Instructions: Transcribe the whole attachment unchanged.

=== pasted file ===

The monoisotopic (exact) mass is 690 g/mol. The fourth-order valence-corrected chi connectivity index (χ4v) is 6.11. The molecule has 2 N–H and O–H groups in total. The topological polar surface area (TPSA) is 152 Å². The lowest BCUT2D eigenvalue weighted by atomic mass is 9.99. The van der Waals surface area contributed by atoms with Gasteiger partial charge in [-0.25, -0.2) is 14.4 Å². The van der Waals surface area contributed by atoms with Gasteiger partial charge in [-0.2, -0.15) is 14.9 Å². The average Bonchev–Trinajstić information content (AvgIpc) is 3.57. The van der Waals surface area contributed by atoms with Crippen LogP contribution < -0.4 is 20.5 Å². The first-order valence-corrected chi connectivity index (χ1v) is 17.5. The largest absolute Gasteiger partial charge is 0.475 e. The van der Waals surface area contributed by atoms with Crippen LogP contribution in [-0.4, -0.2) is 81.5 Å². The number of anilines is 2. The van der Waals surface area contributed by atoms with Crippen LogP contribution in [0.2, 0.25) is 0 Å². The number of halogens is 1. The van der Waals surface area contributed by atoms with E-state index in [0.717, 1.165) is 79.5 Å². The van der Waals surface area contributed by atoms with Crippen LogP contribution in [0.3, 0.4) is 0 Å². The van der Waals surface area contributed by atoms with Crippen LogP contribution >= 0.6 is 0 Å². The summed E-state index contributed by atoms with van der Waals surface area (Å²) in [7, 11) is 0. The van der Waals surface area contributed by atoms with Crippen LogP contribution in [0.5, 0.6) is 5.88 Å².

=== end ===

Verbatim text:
The monoisotopic (exact) mass is 690 g/mol. The fourth-order valence-corrected chi connectivity index (χ4v) is 6.11. The molecule has 2 N–H and O–H groups in total. The topological polar surface area (TPSA) is 152 Å². The lowest BCUT2D eigenvalue weighted by atomic mass is 9.99. The van der Waals surface area contributed by atoms with Gasteiger partial charge in [-0.25, -0.2) is 14.4 Å². The van der Waals surface area contributed by atoms with Gasteiger partial charge in [-0.2, -0.15) is 14.9 Å². The average Bonchev–Trinajstić information content (AvgIpc) is 3.57. The van der Waals surface area contributed by atoms with Crippen LogP contribution < -0.4 is 20.5 Å². The first-order valence-corrected chi connectivity index (χ1v) is 17.5. The largest absolute Gasteiger partial charge is 0.475 e. The van der Waals surface area contributed by atoms with Crippen LogP contribution in [-0.4, -0.2) is 81.5 Å². The number of anilines is 2. The van der Waals surface area contributed by atoms with Crippen LogP contribution in [0.2, 0.25) is 0 Å². The number of halogens is 1. The van der Waals surface area contributed by atoms with E-state index in [0.717, 1.165) is 79.5 Å². The van der Waals surface area contributed by atoms with Crippen LogP contribution in [0.3, 0.4) is 0 Å². The van der Waals surface area contributed by atoms with Crippen LogP contribution >= 0.6 is 0 Å². The summed E-state index contributed by atoms with van der Waals surface area (Å²) in [7, 11) is 0. The van der Waals surface area contributed by atoms with Crippen LogP contribution in [0.5, 0.6) is 5.88 Å².